As an international educator, you are likely to have some extra savings lying around that are not working as hard as they might be in terms of returns. Developing a consistent saving habit is important as overtime it can provide you with a healthy stock of cash without the feeling of missing money month to month (e.g. consistently depositing $500 per month can turn into a lump sum of $60,000 after 10 years).

However, instead of leaving money in savings accounts, many international teachers and other expats choose to invest a portion of their savings (and subsequent earnings) in stocks and bonds. Over medium or long term, savings can return more than they would in a regular savings account, due to compounding interest.

Although there are numerous guides and books on the topic, Millionaire Teacher by Andrew Hallam (a former high school English teacher) breaks down the stock market and investment for the lay person, offering advice on secure and relatively low-risk investment strategies that are likely to yield healthy returns in the medium – long term.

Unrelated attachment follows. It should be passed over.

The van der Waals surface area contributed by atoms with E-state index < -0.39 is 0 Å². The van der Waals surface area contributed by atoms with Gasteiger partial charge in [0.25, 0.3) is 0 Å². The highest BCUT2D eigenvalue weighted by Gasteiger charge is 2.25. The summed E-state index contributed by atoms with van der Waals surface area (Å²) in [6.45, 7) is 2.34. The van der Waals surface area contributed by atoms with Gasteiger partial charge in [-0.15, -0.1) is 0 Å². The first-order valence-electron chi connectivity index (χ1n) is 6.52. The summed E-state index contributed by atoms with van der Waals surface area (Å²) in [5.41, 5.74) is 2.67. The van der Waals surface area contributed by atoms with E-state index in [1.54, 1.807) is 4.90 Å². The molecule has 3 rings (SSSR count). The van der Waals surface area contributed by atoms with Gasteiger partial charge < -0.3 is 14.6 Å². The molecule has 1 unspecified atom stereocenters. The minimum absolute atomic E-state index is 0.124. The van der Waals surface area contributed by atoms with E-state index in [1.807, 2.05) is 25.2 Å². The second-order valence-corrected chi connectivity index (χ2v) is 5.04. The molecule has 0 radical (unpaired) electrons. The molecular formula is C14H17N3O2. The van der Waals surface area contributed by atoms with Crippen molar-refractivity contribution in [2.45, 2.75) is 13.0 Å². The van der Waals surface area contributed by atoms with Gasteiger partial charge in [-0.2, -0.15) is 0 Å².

Again, some countries may have barriers to opening a stock portfolio due, amongst other things, to bank unreliability. One company that seems unaffected by this is Swissquote (formerly Internaxx), allowing you to set up a trading account and build your portfolio in a range of countries.



It is always very important to verify information and conduct your own research. The recommendations above come from personal experience of those on International Teacher’s Hub team and should be treated as such.

Also, be careful when introduced to financial support and planning in school – often the middleman ends up taking far more of a cut than he should!